What makes 21st century listening important?

As stress is rising, the APA found that a third of the people they surveyed said they have been less productive in the workplace. In fact, Kris Duggan, CEO of BetterWorks, stated, “People spend more time on Facebook…getting worked up, argumentative, and distracted.” Not to mention there are other negative risks of social media use that include cyberbullying, ‘Facebook depression’, and privacy concerns regarding our digital footprints. 

I don’t know about you, but this is concerning to me. Knowing that many, if not most, Americans begin and end their days engaging with digital communities, it is no surprise that The American Psychology Association (APA) advised people to “limit your media consumption” if you get stressed out from the “24-hour news cycle”. But let’s be realistic. If I don’t WANT to limit my consumption, how can I use 21st century listening to more positively engage online?

Whether you’re the CEO of a Fortune 500 company or working a minimum wage job, 21st century listening will give you a better understanding of what’s truly occurring in your team’s lives. Just remember, to be a great 21st century listener, you have to go beyond connecting the dots and communicate your thoughts and feelings in-person. Whether it’s a concern about a co-workers Facebook rant or a compliment of their latest Instagram picture, it is this intentional listening and purposeful action that will let others know that you care – which is ultimately what listening is about, isn’t it?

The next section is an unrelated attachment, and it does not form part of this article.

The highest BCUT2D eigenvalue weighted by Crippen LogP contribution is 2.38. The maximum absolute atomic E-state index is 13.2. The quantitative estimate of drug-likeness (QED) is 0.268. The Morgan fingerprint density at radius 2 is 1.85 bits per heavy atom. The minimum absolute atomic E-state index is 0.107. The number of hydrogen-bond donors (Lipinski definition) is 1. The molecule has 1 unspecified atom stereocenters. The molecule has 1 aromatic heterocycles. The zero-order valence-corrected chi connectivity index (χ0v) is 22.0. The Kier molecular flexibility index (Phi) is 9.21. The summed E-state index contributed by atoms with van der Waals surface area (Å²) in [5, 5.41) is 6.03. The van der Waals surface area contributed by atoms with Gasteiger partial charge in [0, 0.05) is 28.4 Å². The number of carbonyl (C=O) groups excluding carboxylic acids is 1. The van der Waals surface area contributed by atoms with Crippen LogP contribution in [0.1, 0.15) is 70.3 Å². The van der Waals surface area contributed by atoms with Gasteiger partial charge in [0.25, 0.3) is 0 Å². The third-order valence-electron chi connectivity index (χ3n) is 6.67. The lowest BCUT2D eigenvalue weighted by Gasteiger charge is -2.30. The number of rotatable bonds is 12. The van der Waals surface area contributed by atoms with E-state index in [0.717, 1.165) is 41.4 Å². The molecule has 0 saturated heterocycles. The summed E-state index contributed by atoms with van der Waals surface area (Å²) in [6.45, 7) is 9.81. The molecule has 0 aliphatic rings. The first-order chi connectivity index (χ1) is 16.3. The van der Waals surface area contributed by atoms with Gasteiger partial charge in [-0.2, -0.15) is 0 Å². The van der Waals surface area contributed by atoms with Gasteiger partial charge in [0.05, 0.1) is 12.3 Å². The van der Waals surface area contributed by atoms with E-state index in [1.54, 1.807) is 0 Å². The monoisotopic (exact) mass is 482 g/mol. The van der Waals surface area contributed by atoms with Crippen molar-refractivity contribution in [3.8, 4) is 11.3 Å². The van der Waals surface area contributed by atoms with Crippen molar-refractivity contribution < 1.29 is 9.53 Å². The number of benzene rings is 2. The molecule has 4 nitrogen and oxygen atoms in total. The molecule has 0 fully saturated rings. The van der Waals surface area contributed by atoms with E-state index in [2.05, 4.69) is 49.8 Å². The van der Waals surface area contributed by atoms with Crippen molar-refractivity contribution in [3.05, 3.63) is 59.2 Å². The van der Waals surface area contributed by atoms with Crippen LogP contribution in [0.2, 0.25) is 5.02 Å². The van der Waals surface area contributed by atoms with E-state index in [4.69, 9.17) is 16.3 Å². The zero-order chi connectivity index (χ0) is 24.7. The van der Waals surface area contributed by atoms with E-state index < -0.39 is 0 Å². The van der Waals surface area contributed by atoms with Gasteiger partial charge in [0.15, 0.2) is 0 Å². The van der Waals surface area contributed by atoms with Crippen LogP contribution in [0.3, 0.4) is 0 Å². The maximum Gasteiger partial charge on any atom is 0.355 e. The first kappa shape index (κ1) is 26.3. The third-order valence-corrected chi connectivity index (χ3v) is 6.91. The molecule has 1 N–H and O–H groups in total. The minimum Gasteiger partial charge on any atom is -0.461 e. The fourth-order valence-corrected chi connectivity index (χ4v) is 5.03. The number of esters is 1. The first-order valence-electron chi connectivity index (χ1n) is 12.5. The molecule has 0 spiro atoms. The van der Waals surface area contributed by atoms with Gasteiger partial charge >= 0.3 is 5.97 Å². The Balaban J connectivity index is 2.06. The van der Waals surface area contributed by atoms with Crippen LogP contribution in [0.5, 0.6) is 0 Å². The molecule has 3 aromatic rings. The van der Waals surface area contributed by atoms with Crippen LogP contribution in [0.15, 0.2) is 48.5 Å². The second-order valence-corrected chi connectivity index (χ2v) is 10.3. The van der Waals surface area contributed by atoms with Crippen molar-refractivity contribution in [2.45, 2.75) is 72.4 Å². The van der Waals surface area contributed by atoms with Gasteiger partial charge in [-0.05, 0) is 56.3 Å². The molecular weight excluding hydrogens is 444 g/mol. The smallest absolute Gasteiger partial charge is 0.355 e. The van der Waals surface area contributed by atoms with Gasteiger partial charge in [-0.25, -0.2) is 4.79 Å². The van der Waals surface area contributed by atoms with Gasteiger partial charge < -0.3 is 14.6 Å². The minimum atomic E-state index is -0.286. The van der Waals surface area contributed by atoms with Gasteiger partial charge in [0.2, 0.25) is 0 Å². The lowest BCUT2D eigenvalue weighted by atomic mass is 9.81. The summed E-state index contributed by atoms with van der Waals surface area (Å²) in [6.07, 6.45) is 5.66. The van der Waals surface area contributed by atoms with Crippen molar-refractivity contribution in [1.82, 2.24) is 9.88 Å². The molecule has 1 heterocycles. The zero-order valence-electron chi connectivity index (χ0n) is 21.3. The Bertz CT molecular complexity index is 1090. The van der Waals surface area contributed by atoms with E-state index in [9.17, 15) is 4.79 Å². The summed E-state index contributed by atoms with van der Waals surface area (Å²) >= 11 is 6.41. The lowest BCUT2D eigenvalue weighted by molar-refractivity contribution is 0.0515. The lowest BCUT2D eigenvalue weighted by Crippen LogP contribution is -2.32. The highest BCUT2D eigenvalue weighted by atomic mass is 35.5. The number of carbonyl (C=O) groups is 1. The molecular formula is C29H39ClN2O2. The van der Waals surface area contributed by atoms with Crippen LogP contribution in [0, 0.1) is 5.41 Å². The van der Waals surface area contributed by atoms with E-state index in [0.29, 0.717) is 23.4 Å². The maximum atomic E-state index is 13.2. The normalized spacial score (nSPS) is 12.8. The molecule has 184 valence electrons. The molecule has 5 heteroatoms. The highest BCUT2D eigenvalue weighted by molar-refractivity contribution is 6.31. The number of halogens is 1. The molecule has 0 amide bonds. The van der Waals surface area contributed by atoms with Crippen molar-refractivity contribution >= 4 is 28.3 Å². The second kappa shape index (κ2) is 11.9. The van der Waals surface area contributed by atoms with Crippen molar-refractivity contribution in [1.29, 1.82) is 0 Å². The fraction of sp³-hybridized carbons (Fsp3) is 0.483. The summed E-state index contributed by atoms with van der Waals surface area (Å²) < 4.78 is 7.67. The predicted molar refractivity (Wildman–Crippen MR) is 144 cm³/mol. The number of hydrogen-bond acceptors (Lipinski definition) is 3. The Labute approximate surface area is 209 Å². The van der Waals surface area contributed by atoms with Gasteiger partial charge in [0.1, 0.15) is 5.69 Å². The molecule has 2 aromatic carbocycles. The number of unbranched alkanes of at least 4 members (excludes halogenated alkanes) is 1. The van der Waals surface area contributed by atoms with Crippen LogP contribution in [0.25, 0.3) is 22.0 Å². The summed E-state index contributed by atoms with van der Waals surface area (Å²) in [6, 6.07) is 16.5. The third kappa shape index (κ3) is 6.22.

Think about this:

Take one: you post an article on Facebook, of which, you share the same beliefs. Your friend comments that she disagrees and asks if this is a joke. You then make a judgement about her character and climb the ladder of inference to come to a concluding question, why are we friends? You decide not to respond and don’t want to bring it up in person because you feel uncomfortable and don’t want to hurt her feelings, but hold onto some resentment and questions about the future of your friendship.  

Take two: using 21st century listening skills, you listen to your friend’s comments, hold back a sarcastic retort and remember that your friendship is founded on similar values. You decide to have a purposeful conversation (tip: discuss feedback contracts!), and ask her questions to try to understand her views and address the disconnect in person.

Though hypothetical, ‘take one’ happens everyday online. ‘Take two’ exhibits the intentional listening and purposeful action that sets 21st century listeners apart from others. After writing this article, it is definitely something I am going to strive to remember when I’m getting caught up in this fast moving, stressful online world.

Thanks for listening 🙂

*Leadership Lesson*

Facilitate an activity like Back to Back Drawing with your group. In your debrief, discuss the ways that your team can improve their own communication processes.

*Meet the Author*

Kimi is currently a First-Year at Scripps College. She was a former attendee of one of Leadership Inspiration’s Leadership Academies and has been involved with the organization, as a Leadership Coach, ever since! Today, she has continued to pursue her passion for leadership through serving as Scripps’ College First Year President. Even though she’s still a “youngin,” Kimi hopes that her blog post has intrigued you and made you think differently.